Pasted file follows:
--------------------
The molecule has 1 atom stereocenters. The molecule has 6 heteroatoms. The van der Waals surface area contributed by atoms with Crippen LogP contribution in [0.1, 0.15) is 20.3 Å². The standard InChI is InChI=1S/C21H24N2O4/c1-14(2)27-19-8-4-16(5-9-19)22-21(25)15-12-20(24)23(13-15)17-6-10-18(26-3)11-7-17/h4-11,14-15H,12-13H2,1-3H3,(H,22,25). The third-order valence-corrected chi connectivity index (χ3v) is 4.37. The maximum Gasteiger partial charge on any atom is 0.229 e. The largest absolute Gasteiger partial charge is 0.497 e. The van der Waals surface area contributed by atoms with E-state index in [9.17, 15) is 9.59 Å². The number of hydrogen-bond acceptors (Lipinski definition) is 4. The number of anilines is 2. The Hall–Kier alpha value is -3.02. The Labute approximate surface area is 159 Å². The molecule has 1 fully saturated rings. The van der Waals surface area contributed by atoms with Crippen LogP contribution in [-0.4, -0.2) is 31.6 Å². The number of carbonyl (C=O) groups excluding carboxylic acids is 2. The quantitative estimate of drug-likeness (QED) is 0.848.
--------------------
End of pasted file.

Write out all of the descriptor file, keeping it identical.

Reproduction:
The molecule has 1 atom stereocenters. The molecule has 6 heteroatoms. The van der Waals surface area contributed by atoms with Crippen LogP contribution in [0.1, 0.15) is 20.3 Å². The standard InChI is InChI=1S/C21H24N2O4/c1-14(2)27-19-8-4-16(5-9-19)22-21(25)15-12-20(24)23(13-15)17-6-10-18(26-3)11-7-17/h4-11,14-15H,12-13H2,1-3H3,(H,22,25). The third-order valence-corrected chi connectivity index (χ3v) is 4.37. The maximum Gasteiger partial charge on any atom is 0.229 e. The largest absolute Gasteiger partial charge is 0.497 e. The van der Waals surface area contributed by atoms with E-state index in [9.17, 15) is 9.59 Å². The number of hydrogen-bond acceptors (Lipinski definition) is 4. The number of anilines is 2. The Hall–Kier alpha value is -3.02. The Labute approximate surface area is 159 Å². The molecule has 1 fully saturated rings. The van der Waals surface area contributed by atoms with Crippen LogP contribution in [-0.4, -0.2) is 31.6 Å². The number of carbonyl (C=O) groups excluding carboxylic acids is 2. The quantitative estimate of drug-likeness (QED) is 0.848.